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Dollywood/Gaylord Ent. Bring New Theme Park to Nashville!

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This is great news and with Dolly's name attached to the project I'm sure it will get done right. Opryland was a great little park I had the opportunity to visit once when I was younger and loved the place, very unique. I know the park was loved by the locals and it has been missed every since it was demolished for the mall, and they have been anxious for something like this ever since.


I've got several "non themepark friends" who had facebook post the past couple of days that are pretty excited about this announcement. Kind of funny some of them have been discussing old attractions they hope will make a return, like Chaos and Grizzly River Rapids haha. I would be a nice touch to see the new park pay homage to the original in some way, just hopefully not an enclosed Vekoma, or an Vekoma SLC, or any Vekoma for that matter.

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^It was intended to go to Old Indiana Theme Park where a lot of the Opryland rides were sent after the park was closed. I have no clue what happened to the carousel though since that theme park never materialized. I know a lot of the rides ended up as scrap metal unfortunately.


Edit: I just googled it and found something that said it went to a mall in Cincinnati where it only ran for two years??? Not sure if that is true or not. I have a feeling it is long gone if that is true.


Well, it was put in storage way before the park closed in 1997. I bet the Cincy Mall was the 2nd carousel. I know the Antique Carousel was removed after 1986 for fact...but i'm not sure if it was 1987 or 88 or even 89...i know i was in junior high when it happened though...i'm thinking 87 or 88. But it was long gone before the whole park closed in 1997. And i almost positive that it did not go to Old Indianna...it was too special and they had put a lot of work in to restoring it.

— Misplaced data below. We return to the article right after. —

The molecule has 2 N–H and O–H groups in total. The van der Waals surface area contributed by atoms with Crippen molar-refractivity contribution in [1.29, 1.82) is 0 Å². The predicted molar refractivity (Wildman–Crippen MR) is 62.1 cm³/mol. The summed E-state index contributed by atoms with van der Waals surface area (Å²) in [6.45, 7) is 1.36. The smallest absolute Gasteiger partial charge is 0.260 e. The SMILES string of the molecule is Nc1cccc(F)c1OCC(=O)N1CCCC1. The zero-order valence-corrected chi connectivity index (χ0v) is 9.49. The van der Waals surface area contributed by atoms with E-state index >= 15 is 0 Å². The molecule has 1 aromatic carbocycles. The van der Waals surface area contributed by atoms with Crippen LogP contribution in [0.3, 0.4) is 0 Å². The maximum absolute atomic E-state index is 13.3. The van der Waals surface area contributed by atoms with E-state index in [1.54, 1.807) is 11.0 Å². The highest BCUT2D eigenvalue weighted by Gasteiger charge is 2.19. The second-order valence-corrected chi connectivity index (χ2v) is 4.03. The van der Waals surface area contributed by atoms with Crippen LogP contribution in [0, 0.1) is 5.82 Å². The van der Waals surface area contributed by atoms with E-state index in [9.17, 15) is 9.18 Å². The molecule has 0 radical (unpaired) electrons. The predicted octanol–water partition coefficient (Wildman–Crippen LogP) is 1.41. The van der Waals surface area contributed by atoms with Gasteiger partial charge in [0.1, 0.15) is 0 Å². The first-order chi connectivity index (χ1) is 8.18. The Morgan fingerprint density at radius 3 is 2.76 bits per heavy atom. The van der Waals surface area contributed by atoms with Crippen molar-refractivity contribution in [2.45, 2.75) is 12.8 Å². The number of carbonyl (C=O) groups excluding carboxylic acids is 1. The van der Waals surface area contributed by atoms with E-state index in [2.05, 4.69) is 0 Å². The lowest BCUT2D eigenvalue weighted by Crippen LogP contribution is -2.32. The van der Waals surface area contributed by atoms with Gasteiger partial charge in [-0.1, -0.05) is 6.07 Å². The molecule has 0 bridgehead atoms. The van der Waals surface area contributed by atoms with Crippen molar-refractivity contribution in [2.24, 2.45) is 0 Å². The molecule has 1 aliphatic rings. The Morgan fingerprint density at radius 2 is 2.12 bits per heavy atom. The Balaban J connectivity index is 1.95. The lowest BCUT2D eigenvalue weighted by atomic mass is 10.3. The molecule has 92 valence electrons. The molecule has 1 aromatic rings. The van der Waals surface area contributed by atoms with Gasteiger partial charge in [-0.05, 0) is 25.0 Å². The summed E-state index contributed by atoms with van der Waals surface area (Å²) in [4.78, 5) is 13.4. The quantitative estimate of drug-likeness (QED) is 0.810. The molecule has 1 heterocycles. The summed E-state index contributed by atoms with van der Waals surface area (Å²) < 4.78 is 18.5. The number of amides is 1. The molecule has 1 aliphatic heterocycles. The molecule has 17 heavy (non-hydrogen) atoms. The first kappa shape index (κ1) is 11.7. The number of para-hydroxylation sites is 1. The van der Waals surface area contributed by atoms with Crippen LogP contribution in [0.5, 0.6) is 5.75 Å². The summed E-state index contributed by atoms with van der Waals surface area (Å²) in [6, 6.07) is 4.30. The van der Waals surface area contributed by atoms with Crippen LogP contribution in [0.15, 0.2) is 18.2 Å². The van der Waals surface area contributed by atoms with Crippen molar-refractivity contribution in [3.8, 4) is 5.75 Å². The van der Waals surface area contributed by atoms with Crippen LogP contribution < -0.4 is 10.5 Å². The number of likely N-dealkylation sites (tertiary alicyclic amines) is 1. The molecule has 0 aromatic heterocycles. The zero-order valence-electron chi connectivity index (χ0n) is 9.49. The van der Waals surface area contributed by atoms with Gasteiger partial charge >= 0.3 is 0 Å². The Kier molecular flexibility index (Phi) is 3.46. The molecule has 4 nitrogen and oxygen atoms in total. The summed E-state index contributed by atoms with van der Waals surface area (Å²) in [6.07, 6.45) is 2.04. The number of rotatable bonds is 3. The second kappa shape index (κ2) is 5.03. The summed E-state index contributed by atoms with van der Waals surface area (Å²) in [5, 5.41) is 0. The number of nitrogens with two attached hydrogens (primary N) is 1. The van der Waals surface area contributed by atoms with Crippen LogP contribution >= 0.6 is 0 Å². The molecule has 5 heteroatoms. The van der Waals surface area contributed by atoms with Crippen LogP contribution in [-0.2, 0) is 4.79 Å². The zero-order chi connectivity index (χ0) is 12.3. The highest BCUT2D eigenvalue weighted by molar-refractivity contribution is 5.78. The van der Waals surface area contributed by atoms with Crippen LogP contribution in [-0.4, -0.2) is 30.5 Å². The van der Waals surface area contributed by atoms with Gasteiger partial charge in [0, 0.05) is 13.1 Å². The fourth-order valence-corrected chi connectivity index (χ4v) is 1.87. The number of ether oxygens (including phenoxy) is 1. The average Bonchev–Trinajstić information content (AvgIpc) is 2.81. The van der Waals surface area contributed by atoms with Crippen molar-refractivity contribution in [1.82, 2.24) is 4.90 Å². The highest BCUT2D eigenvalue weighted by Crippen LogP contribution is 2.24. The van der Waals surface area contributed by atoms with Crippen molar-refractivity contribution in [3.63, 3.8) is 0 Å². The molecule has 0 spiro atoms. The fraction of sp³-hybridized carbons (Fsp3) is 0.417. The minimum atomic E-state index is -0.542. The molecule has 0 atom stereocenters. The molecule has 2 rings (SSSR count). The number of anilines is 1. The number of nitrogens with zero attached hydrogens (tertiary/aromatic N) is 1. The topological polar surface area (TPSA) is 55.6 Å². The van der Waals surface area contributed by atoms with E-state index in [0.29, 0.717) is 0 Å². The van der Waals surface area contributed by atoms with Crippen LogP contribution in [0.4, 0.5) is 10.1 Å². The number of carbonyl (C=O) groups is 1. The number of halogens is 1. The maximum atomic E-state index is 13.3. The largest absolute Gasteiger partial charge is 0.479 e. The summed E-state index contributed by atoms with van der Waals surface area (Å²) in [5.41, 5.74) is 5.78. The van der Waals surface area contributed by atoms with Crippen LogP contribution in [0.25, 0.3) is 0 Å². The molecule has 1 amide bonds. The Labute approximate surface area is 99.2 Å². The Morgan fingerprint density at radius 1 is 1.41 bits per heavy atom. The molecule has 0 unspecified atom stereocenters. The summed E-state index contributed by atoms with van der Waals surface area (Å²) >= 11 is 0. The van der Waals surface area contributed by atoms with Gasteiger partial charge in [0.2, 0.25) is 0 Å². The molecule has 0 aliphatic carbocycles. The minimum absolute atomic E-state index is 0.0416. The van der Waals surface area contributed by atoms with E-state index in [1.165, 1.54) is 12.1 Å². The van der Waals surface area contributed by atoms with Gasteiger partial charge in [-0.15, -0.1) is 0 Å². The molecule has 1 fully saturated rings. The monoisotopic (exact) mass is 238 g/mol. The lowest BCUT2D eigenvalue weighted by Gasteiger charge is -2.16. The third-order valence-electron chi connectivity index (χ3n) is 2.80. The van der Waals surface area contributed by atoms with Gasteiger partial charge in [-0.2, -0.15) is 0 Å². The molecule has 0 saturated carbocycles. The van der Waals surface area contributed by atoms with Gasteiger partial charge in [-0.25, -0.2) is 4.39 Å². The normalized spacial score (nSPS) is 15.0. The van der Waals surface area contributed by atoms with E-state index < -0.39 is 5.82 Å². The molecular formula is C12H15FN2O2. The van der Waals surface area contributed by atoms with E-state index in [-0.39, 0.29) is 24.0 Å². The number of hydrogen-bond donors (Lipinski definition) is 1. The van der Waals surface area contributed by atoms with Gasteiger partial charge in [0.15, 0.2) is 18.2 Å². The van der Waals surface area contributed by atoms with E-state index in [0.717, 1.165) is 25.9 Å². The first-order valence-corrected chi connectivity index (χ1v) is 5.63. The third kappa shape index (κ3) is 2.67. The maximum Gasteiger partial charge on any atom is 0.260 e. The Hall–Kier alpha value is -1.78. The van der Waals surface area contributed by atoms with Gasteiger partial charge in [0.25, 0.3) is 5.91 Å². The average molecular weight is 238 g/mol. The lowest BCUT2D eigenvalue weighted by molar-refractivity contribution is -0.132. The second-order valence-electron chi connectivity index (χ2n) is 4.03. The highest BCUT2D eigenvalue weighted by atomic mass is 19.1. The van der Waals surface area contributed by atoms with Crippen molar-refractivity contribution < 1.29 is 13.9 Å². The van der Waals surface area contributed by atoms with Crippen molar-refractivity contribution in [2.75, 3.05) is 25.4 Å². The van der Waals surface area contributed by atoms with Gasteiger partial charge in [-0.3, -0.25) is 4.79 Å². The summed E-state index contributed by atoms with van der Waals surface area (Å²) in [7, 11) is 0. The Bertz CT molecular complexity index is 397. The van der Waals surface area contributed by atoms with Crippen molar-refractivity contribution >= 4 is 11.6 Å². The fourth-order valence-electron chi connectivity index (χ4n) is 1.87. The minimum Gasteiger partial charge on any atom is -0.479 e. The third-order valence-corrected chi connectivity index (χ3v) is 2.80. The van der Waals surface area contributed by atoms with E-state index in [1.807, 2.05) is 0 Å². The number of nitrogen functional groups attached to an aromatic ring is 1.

Thrillerman1, that's true. It was replaced with a bird show first, for two seasons i think. Then after the bird show i think there might have been a kids show maybe...then it was some other type of modern carousel after that. The wavy floor was still there for the bird show...not sure if the wavy floor was there for the 2nd carousel. I was referring to the typewritten 'fact sheet' on page 1 of Montezoomas....maybe 3/4 of the way down the page...it talks about finding the carousel in Copenhagen, and recreating from nothing other than a postcard...i couldn't imagine.



Here's a retro trip report on Opryland and she thinks its in storage too. I'm not sure how that rumour came about, but it seems to be well accepted. Anyway, it would be nice to see it rise again some day.

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^^Yeah, I was getting the timeline mixed up in my memory banks. It must of been the newer one that was sent to the Cincinnati mall.


Hopefully, if it is indeed in storage and salvageable they can incorporate in the new park.

Edited by ernierocker
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^Opry Mills mall is supposed to be 100% functional by March. If everyone has moved back in at that time is up to the individual company. There are several stores with outside entrances that are already open. Bass Pro, D&B, the AMC Theater, etc. I'm told the food court is open as well, but I personally can neither confirm or deny this. I haven't heard if there is gonna be a grand re-opening or anything like that. I imagine they would try and make a big deal of the mall re-opening, to get the locals to come back out in force like they used to back in the day. You know... ...before...


Yeah. A few of the stores are already open. Bass pro has been open for quite awhile. I went to the theater last month. There were only very few stores open then with entrances on the outside. I don't know what else has opened since then though.